their citizens.
The growth paths of these economies were not easy ones to trek however as they try to cope
with changes in the international environment given their inadequate institutional structures
(inefficient banking systems for example). For a number of them, these led to economic crises
emanating from the external sector. Researchers of aggregate economic fluctuations in emerging
market economies find this an interesting but difficult phenomenon to analyze because the
resulting patterns of aggregate fluctuations do not lend themselves well to standard statistical
analysis that assume linearity. Indeed, one will notice the dearth of studies examining emerging
market economic fluctuations. This research tries to fill in the gap and hopes to contribute to the
body of knowledge on the analysis of fluctuations in developing economies.
Recently developed macro-econometric techniques that try to deal with non-linear
relationships have been applied successfully in empirical business cycle research in highly
developed economies (See Hamilton and Raj, 2002, for a survey). This area of Macroeconomics
has been one of the most dynamic fields of research because far richer insights as to how the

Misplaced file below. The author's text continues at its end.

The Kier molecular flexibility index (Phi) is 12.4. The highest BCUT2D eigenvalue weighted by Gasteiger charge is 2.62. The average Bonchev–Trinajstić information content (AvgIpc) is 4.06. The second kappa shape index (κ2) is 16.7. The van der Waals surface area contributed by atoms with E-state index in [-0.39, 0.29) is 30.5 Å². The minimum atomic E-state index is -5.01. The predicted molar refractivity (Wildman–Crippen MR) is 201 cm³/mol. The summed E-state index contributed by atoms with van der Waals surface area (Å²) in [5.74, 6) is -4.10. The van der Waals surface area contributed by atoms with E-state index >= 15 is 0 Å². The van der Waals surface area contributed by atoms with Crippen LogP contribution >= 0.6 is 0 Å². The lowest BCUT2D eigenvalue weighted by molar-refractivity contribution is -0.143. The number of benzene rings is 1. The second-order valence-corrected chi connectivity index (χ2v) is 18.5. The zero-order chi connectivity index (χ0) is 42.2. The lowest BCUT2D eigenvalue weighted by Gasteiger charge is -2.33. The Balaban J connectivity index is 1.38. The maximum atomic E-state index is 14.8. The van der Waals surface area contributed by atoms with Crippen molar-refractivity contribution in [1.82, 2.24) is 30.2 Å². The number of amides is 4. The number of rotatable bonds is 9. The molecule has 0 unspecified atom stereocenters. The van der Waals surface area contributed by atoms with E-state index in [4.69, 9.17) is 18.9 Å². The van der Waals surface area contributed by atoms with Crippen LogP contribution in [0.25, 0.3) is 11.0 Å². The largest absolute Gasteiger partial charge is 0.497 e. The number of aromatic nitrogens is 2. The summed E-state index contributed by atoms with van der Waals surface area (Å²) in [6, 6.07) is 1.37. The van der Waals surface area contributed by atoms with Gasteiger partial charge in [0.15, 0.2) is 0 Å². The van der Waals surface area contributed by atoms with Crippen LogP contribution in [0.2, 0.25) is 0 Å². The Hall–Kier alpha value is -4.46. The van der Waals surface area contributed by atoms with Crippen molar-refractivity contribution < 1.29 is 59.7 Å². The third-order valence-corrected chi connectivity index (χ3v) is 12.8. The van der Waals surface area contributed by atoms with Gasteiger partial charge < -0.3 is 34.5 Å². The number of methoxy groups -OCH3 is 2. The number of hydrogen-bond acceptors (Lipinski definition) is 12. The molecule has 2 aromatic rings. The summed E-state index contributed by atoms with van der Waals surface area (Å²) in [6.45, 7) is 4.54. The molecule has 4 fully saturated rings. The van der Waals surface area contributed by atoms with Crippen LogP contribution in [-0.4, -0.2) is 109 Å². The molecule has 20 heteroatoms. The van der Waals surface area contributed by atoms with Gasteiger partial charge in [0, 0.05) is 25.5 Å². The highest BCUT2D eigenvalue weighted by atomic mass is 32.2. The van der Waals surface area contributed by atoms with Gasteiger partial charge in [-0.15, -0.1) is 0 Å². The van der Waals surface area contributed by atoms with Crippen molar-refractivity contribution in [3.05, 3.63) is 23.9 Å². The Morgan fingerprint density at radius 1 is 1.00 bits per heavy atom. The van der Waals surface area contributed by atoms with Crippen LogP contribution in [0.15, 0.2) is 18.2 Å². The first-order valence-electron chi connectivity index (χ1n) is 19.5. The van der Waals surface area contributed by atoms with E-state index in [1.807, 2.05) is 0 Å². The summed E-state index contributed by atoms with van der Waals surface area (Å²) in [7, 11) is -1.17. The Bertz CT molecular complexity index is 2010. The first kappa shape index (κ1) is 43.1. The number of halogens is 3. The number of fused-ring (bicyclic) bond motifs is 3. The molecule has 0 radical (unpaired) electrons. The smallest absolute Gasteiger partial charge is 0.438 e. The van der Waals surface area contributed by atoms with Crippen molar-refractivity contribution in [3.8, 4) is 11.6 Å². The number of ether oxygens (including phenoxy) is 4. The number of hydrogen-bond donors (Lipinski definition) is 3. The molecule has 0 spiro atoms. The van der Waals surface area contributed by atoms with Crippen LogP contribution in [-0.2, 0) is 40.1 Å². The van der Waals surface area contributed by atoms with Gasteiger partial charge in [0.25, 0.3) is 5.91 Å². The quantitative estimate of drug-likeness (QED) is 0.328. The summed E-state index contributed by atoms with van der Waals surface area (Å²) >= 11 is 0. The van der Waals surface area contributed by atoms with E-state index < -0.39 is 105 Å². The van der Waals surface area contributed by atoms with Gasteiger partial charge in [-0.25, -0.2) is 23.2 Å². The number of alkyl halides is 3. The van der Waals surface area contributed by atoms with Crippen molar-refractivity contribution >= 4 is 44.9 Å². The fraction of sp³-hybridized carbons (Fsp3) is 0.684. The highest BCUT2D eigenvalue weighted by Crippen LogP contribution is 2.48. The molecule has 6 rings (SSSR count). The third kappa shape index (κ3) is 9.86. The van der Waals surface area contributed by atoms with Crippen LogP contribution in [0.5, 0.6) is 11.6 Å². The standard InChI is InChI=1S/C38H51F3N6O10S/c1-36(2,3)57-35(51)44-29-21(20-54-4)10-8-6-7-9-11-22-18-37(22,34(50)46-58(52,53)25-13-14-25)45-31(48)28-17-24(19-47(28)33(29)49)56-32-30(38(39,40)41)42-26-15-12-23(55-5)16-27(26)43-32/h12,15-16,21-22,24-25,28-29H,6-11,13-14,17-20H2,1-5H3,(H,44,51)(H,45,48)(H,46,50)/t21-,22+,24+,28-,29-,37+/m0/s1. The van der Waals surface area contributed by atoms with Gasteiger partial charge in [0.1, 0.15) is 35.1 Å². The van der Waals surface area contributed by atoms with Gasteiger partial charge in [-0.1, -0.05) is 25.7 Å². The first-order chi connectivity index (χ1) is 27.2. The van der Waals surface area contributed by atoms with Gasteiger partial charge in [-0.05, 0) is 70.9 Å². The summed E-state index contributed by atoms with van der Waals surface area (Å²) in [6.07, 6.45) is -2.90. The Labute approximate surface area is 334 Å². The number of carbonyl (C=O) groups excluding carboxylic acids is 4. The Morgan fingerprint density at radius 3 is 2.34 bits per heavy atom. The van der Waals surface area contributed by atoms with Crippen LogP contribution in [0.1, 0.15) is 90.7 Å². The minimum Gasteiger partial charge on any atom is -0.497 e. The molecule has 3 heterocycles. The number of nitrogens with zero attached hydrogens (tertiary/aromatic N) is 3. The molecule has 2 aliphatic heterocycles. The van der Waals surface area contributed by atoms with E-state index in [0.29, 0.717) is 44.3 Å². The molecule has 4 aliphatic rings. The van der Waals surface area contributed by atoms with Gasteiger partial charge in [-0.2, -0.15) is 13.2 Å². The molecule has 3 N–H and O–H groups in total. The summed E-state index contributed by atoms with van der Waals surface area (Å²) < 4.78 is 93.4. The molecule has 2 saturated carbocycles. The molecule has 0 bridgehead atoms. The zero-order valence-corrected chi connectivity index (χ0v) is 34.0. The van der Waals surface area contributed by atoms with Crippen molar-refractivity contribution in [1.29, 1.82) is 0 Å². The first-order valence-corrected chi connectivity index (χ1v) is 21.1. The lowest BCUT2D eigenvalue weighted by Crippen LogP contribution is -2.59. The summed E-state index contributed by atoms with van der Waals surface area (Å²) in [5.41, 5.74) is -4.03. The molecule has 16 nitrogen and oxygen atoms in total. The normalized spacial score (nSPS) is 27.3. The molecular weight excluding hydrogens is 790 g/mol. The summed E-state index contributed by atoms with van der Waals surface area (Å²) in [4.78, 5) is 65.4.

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economy operates have been obtained with these techniques. This study adopts these methods to
examine economic fluctuations in emerging market economies especially those which
experienced crisis episodes.
The objectives of the study are (1) to find an adequate statistical representation of the
movements and direction of aggregate economic activity in selected emerging market economies
using techniques in non-linear time series/business cycle analysis and (2) to make these results
useful for policy analysis and in forecasting the direction of economic activity. For each country
in the study, Markov-switching (MS) regression is used to identify the state of the economy per
period over a particular time frame. The novelty in this study is the use of MS regressions in
dating the cycles in these economies. That is, the state of the economy with the highest
probability of occurrence generated by the MS model is taken to be the true state. This is a strong
assumption that needs to be made because of the absence of agencies that officially date
recessions like the NBER of the U.S. The choice of the dating mechanism may be justified by the
excellent record of the MS regression model’s in-sample predictions of recessions in highly
developed economies (See for example, Hamilton (1989) for the U.S.) Moreover, dating
mechanisms other than the NBER official dates of previous studies are not very useful when the
level of classification is more than 2 states. In this study, emerging market economies are
assumed to fall into 3 states: rapid growth, moderate growth and crisis states.
With the regime dates determined from MS regressions, an attempt is made to predict the
probability of occurrence of the state of the economy using ordered probit. These models permit
the specification of a set of predictor variables (e.g., exchange rates, interest rates, foreign
exchange reserves and money supply). This is done for the following countries where data of